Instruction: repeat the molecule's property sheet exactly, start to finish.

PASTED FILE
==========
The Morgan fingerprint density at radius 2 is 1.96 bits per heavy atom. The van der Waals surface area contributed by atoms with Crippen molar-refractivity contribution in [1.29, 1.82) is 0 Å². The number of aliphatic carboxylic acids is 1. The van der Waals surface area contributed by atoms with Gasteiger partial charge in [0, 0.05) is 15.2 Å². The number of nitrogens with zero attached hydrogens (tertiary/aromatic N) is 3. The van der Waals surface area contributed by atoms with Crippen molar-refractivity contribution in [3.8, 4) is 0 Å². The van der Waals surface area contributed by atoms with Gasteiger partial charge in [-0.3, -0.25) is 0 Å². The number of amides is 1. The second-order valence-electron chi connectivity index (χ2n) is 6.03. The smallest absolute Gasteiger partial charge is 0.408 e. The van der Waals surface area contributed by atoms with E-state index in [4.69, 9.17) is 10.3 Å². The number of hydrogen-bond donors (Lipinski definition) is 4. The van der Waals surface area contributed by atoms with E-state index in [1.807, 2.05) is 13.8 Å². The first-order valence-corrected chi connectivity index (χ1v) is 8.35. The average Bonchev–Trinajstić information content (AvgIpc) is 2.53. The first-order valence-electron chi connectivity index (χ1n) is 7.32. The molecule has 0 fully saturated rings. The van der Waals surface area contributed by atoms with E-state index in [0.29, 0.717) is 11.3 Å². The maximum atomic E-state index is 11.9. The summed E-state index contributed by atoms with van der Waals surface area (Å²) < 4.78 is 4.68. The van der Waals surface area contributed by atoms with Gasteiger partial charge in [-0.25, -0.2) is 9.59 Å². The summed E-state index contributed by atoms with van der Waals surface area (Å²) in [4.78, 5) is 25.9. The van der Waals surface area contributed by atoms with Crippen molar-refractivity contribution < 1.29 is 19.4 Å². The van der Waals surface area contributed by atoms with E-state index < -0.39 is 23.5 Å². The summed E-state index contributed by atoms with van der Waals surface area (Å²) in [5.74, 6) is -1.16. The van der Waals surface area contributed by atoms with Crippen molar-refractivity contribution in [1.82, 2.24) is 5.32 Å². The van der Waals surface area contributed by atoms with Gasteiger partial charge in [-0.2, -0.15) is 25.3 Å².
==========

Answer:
The Morgan fingerprint density at radius 2 is 1.96 bits per heavy atom. The van der Waals surface area contributed by atoms with Crippen molar-refractivity contribution in [1.29, 1.82) is 0 Å². The number of aliphatic carboxylic acids is 1. The van der Waals surface area contributed by atoms with Gasteiger partial charge in [0, 0.05) is 15.2 Å². The number of nitrogens with zero attached hydrogens (tertiary/aromatic N) is 3. The van der Waals surface area contributed by atoms with Crippen molar-refractivity contribution in [3.8, 4) is 0 Å². The van der Waals surface area contributed by atoms with Gasteiger partial charge in [-0.3, -0.25) is 0 Å². The number of amides is 1. The second-order valence-electron chi connectivity index (χ2n) is 6.03. The smallest absolute Gasteiger partial charge is 0.408 e. The van der Waals surface area contributed by atoms with E-state index in [4.69, 9.17) is 10.3 Å². The number of hydrogen-bond donors (Lipinski definition) is 4. The van der Waals surface area contributed by atoms with E-state index in [1.807, 2.05) is 13.8 Å². The first-order valence-corrected chi connectivity index (χ1v) is 8.35. The average Bonchev–Trinajstić information content (AvgIpc) is 2.53. The first-order valence-electron chi connectivity index (χ1n) is 7.32. The molecule has 0 fully saturated rings. The van der Waals surface area contributed by atoms with E-state index in [0.29, 0.717) is 11.3 Å². The maximum atomic E-state index is 11.9. The summed E-state index contributed by atoms with van der Waals surface area (Å²) < 4.78 is 4.68. The van der Waals surface area contributed by atoms with Gasteiger partial charge in [-0.25, -0.2) is 9.59 Å². The summed E-state index contributed by atoms with van der Waals surface area (Å²) in [4.78, 5) is 25.9. The van der Waals surface area contributed by atoms with Crippen molar-refractivity contribution < 1.29 is 19.4 Å². The van der Waals surface area contributed by atoms with E-state index < -0.39 is 23.5 Å². The summed E-state index contributed by atoms with van der Waals surface area (Å²) in [5.74, 6) is -1.16. The van der Waals surface area contributed by atoms with Crippen molar-refractivity contribution in [1.82, 2.24) is 5.32 Å². The van der Waals surface area contributed by atoms with Gasteiger partial charge in [-0.2, -0.15) is 25.3 Å².